Science journalism: making the complicated sound simple

science microscope

Writing about science can be difficult. It involves explaining extremely complicated concepts in a straightforward way so that people without a science background can understand it. Good science writing starts the moment you pick a story. It requires preparation and attention to detail, so that you end up with a story that’s both clear and compelling.

We turned to our neighbors at PBS’s NOVA Next for their tips on science writing — Senior Digital Editor Tim De Chant and Digital Editor Allison Eck. NOVA Next is an award-winning digital publication that reports on the cutting edge of science and technology.

Not interested in science writing? Many of Tim and Allison’s tips can be applied to complicated concepts in general, from health insurance to the economy.

Do your research.

Before the interview, read up on the issue. Look for articles, academics and experts that are well known in the community for being vocal or approachable about the issue you’re covering. It’s helpful to find academic journals if you’re looking at cutting-edge research. With these sources, reading the abstract and results can provide important background information that will help in your interview. Identifying key themes and key pieces of jargon is often useful in unlocking further sources, says De Chant.

From this research, you can figure out what the current pressing questions are in regards to your topic.

“I ask myself, ‘What types of questions do I have about this field or this event that naturally pique my interest?’” says Eck. “Especially if there are holes in the topic or if it feels like there are wider implications for something, then those are the types of questions I’ll ask, once I have the basic understanding of what’s at stake.”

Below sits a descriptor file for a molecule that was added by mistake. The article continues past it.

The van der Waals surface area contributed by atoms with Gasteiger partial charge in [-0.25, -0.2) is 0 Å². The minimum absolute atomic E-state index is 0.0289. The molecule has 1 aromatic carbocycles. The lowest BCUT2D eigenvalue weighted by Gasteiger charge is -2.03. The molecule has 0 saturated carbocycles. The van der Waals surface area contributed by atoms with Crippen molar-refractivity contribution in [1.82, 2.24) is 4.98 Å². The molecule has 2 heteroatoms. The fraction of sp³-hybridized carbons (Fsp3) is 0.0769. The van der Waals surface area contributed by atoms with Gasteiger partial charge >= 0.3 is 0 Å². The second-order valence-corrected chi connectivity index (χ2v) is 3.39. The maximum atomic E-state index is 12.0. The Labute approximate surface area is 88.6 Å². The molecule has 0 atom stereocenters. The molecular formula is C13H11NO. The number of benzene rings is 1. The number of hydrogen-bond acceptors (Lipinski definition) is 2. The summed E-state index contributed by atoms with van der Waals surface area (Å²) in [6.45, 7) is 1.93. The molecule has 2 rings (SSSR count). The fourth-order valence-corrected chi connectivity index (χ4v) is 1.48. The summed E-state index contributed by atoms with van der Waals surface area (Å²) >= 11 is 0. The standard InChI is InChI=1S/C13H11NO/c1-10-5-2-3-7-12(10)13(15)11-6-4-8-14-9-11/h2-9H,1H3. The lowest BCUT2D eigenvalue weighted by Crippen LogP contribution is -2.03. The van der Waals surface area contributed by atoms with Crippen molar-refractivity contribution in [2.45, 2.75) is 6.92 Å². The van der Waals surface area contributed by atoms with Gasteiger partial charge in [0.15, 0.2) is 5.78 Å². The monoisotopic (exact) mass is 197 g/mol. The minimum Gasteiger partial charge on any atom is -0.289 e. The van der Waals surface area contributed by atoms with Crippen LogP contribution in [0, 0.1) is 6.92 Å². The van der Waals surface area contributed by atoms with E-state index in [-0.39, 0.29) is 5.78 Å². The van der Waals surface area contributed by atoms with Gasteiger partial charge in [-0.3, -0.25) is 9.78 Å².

Interview with the reader in mind.

Now you’ve made it to the interview. Interviewing scientists, or experts in any field, comes with its own set of challenges. The biggest one is getting your expert to speak in a way that readers (and you) will understand. The key to doing this lies in how you ask your questions. You want to ask basic questions at first. Even if you know more about the topic, sometimes you have to act like you don’t in order to get coherent answers that the general public would understand.

De Chant says it’s often helpful to preface your questions so that experts know that you’re knowledgeable on the topic despite the fact that your questions are not as in-depth as they might have expected.

“If [my article] is about a specific paper in particular, I’ll preface a conversation by saying, ‘I want to let you know I’ve read the paper, but I’m going to ask you some questions that make it seem like I haven’t, and that is purposeful,’” De Chant says. “The idea there is that they then have to describe something or answer a question in such a way that kind of almost assumes that I’m the reader.”

By doing this, you as a journalist are interviewing with the reader in mind. It’s a matter of balancing being well-informed and not too technical when asking questions.

“It’s kind of being two people at once. It’s being a layperson who is asking authentic questions about what they want to know, even if that’s at the baseline of their understanding, and also doing enough research that you can act as a knowledgeable journalist,” says Eck.